I think calling a "bottom" in 2013 is early, and I think 160 assumes a lot of bubble inflation gets baked in. that's not unheard of - see the 1980 bump, which was certainly a reflection of the 70s inflation. The difference though is that the 70s wage inflation was baked in; real wages have not increased, and now de-leveraging is a bitch.

    I think you know, by your very challenge, that my schadenfreude and yours will not coincide. Nice bait though.

    Alpha Check - I think the problem with using "median" is that it does not reflect the real nature of changes in the market - the population mix may be shifting and with it, the housing transactions. That is: the housing market may be comprised solely of upper-50% earners, while the bottom 50% are none, and are being pushed out of the city...which brings us to..

    Gentrification and Congestion: these are certainly the idea. My block (well, my GFs, I own property in the hinterlands of Virginia) has shifted in the past five years - she was the first gentrifier on her block, which is now almost 80% gentrifiers. Prices have more than doubled in that period. Incomes have not. The mix of incomes has. There are families, but it's an open question if they remain. The level of crime, trash, and "urban" nuisance (noise from the halfway house group home next door, for example) have remained more or less constant.

    Yes, the DCPS' problem is their demographic mix. It is not unions, terrible teachers, or far too many highly (over) paid administrators, although all of those things are true/real as well. Gentrification only "fixes" this if parents enroll their kids and get involved. I think it's an open question still, but I'm not optimistic: how many parents - even gentrifying do-gooder, public school advocate parents (see: Chelsea Clinton, Sasha and Melia) decide to use their children to fight their battles? Not so much. This is not to slam DCPS or the kids they serve - I've been a PS teacher, and I know the kids and the school are grappling with hard problems which are not solved TFA "Blackboard Jungle" enthusiasm or Standards based testing.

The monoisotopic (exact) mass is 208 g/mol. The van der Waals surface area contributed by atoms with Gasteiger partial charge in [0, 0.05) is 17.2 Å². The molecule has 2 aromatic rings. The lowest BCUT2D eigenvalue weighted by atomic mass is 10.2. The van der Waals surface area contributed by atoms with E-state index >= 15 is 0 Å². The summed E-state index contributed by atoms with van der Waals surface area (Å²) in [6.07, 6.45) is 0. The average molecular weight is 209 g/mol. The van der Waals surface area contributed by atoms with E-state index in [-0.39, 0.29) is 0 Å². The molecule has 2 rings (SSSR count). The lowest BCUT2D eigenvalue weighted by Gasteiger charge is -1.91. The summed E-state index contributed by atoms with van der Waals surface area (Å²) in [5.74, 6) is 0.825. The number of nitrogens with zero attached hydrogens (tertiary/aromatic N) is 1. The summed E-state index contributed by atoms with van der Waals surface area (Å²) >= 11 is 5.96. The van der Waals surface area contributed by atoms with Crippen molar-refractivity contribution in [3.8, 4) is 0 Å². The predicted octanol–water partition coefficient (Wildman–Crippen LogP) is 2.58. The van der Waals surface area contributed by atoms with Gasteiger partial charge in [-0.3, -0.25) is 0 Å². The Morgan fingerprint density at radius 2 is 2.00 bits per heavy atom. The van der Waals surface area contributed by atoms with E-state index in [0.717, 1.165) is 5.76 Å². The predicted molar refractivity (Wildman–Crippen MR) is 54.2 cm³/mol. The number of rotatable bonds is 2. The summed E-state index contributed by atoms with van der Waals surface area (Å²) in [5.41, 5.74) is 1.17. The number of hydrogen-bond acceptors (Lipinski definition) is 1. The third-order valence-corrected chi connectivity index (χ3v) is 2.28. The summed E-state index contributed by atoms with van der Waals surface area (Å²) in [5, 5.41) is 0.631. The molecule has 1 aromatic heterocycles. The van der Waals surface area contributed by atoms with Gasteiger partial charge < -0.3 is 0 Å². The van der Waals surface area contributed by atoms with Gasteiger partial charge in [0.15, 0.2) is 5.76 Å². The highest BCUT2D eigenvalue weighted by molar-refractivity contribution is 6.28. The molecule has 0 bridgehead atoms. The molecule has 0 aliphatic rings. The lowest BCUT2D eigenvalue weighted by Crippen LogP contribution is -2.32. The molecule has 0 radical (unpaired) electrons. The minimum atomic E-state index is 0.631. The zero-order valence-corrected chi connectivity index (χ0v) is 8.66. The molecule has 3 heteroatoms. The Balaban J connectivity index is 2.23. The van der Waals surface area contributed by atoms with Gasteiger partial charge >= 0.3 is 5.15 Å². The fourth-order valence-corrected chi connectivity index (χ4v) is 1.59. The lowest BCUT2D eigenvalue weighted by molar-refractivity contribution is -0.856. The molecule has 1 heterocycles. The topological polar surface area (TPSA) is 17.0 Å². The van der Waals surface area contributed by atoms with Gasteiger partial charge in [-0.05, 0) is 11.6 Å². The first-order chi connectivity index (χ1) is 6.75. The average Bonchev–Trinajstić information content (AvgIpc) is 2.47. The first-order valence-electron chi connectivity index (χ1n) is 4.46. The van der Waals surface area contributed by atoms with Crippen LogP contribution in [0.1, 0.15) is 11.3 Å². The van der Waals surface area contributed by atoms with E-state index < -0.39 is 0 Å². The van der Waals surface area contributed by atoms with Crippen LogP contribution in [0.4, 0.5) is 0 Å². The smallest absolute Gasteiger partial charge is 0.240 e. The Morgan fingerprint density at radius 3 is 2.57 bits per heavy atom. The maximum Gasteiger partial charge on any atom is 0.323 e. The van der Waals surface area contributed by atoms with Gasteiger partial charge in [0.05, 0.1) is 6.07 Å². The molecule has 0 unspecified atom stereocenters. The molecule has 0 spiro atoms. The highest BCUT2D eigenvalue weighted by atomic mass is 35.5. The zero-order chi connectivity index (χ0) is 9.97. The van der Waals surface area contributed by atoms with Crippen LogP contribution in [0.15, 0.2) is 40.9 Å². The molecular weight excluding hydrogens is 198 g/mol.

Congestion...I have to admit: I'm kind of shocked/stunned at the 30-45 minute reverse commute the GF endures living in DC!. To be sure, parked out on 66 for 2 hours each way is worse, but still...I think this is the single most persuasive argument in favor of a real, fundamental shift, but even then...

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  42. Concur on median. Not my choice to bring it up. I was focused on what is probably the top 30-40%, before "middle class" was brought up. Considering that the home ownership rate is roughly 60ish%. Median income isn't as important as the distribution of the top 30-40% of earners.

    As a side note, I think people need a expectation adjustment, as the middle 50% of earners don't make what people think of as "middle class" wages.

    This is part of my theory though. I was astonished when I looked at the real information on income distributions. The real data do NOT even come close to reflecting what we see everyday at the mall, or driving around town. What we see makes us believe that middle class is 100k (individual), when that's pretty far from the truth.

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  43. Montpelier - I understand your reluctanct to make a prediction. Schadenfreude is a bitch. Take my friend NonPartisan for example.

    It was just over 1 year ago during this epic thread where I came into existence as "Partisan".